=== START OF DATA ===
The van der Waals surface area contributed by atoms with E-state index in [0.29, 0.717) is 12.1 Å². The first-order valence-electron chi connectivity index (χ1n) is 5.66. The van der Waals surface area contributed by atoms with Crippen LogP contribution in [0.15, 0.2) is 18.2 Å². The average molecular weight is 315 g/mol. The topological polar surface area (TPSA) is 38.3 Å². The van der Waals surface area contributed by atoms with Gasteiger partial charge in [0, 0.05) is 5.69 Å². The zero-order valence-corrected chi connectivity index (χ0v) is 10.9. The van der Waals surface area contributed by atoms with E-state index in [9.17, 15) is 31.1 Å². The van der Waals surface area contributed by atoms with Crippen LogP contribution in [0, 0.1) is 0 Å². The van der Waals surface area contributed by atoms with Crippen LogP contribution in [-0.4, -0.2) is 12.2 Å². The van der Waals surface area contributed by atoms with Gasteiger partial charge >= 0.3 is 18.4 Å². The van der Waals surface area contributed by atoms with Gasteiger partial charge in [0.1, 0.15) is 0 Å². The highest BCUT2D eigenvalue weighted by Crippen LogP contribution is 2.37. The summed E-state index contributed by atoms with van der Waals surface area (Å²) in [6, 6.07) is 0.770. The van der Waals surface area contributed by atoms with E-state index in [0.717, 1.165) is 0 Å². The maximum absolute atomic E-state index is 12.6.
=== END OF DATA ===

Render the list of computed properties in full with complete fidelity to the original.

The van der Waals surface area contributed by atoms with E-state index in [0.29, 0.717) is 12.1 Å². The first-order valence-electron chi connectivity index (χ1n) is 5.66. The van der Waals surface area contributed by atoms with Crippen LogP contribution in [0.15, 0.2) is 18.2 Å². The average molecular weight is 315 g/mol. The topological polar surface area (TPSA) is 38.3 Å². The van der Waals surface area contributed by atoms with Gasteiger partial charge in [0, 0.05) is 5.69 Å². The zero-order valence-corrected chi connectivity index (χ0v) is 10.9. The van der Waals surface area contributed by atoms with E-state index in [9.17, 15) is 31.1 Å². The van der Waals surface area contributed by atoms with Crippen LogP contribution in [0, 0.1) is 0 Å². The van der Waals surface area contributed by atoms with Crippen LogP contribution in [-0.4, -0.2) is 12.2 Å². The van der Waals surface area contributed by atoms with Gasteiger partial charge >= 0.3 is 18.4 Å². The van der Waals surface area contributed by atoms with Gasteiger partial charge in [0.1, 0.15) is 0 Å². The highest BCUT2D eigenvalue weighted by Crippen LogP contribution is 2.37. The summed E-state index contributed by atoms with van der Waals surface area (Å²) in [6, 6.07) is 0.770. The van der Waals surface area contributed by atoms with E-state index in [0.717, 1.165) is 0 Å². The maximum absolute atomic E-state index is 12.6.